During the winter months, Amundsen and his team spent the days optimising their equipment, their clothing, their logistics and working to improve their efficiency. It was an extremely focused team with a clear view of what needed to be done to achieve the task at hand.

Scott’s team spent the time engaged in a series of meetings, lectures and reading. This led to missed opportunities for the team to review their practical and operational needs and performance.

A clear vision, decisive leadership and attention to detail are matters which determine how well a team is prepared for a mission.

 

5. Always find subject matter experts (and avoid arm-chair experts!)

Amundsen had one of Norway’s skiing champions in his team (despite the fact he wasn’t an explore or mountaineer). He also ensured that he had canine experts and dog handlers to choose the best dogs for his journey. (Scott chose not to use dogs – which he thought was more noble). This was also counter to the prevailing view in Britain in those days that dogs were of dubious value as a means of Antarctic transport (which was subsequently proven to be false).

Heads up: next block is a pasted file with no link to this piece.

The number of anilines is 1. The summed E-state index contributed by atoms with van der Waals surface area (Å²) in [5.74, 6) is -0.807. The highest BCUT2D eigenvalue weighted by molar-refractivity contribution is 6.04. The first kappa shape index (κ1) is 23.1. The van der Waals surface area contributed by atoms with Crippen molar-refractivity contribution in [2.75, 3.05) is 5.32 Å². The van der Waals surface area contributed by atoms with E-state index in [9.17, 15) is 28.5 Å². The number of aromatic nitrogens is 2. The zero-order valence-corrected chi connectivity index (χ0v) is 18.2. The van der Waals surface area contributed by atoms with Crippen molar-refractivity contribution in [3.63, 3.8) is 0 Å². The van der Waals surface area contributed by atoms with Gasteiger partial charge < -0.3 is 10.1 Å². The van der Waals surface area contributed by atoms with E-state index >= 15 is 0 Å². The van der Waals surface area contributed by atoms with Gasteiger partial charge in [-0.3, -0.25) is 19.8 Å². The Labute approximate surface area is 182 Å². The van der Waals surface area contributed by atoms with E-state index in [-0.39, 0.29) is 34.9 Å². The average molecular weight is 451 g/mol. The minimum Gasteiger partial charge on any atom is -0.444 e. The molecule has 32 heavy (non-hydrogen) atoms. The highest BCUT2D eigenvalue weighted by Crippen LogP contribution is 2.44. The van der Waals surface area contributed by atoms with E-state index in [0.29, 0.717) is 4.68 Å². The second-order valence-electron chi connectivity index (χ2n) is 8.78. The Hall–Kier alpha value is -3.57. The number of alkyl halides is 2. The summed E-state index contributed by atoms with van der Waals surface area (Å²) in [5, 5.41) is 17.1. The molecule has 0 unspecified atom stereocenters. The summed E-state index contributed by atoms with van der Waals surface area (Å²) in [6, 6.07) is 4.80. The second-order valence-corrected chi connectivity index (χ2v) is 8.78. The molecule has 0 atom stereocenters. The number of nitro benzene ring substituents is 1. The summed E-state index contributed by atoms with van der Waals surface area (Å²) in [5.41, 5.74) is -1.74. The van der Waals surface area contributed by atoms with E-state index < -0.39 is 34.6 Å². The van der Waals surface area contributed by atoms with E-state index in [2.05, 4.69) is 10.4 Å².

On the other hand, Scott had instructed a member of his team who knew nothing about horses to choose the ponies for the expedition. The ponies chosen were of poor quality, age and condition and which only served to hinder Scott’s expedition.

 

6. Luck – is what you make of it

Amundsen summed it up best when he said:

“I may say that this is the greatest factor—the way in which the expedition is equipped—the way in which every difficulty is foreseen, and precautions taken for meeting or avoiding it. Victory awaits him who has everything in order — luck, people call it. Defeat is certain for him who has neglected to take the necessary precautions in time; this is called bad luck.”